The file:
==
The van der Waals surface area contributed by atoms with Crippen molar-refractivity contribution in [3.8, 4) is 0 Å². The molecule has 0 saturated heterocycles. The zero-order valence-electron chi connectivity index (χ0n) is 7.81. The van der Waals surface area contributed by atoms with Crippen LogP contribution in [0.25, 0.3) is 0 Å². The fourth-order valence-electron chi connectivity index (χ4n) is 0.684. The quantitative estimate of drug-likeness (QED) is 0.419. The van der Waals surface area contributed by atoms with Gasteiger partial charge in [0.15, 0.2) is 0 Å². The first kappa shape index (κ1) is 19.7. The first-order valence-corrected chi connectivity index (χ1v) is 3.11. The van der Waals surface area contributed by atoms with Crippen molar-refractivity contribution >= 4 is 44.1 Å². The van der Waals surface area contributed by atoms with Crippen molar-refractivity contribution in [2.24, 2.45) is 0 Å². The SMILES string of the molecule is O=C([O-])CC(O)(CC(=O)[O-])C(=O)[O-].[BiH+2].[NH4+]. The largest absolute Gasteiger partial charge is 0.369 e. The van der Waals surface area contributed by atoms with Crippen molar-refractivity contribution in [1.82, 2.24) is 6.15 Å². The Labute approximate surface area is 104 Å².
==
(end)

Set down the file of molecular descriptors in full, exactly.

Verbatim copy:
The van der Waals surface area contributed by atoms with Crippen molar-refractivity contribution in [3.8, 4) is 0 Å². The molecule has 0 saturated heterocycles. The zero-order valence-electron chi connectivity index (χ0n) is 7.81. The van der Waals surface area contributed by atoms with Crippen LogP contribution in [0.25, 0.3) is 0 Å². The fourth-order valence-electron chi connectivity index (χ4n) is 0.684. The quantitative estimate of drug-likeness (QED) is 0.419. The van der Waals surface area contributed by atoms with Gasteiger partial charge in [0.15, 0.2) is 0 Å². The first kappa shape index (κ1) is 19.7. The first-order valence-corrected chi connectivity index (χ1v) is 3.11. The van der Waals surface area contributed by atoms with Crippen molar-refractivity contribution >= 4 is 44.1 Å². The van der Waals surface area contributed by atoms with Crippen molar-refractivity contribution in [2.24, 2.45) is 0 Å². The SMILES string of the molecule is O=C([O-])CC(O)(CC(=O)[O-])C(=O)[O-].[BiH+2].[NH4+]. The largest absolute Gasteiger partial charge is 0.369 e. The van der Waals surface area contributed by atoms with Crippen molar-refractivity contribution in [1.82, 2.24) is 6.15 Å². The Labute approximate surface area is 104 Å².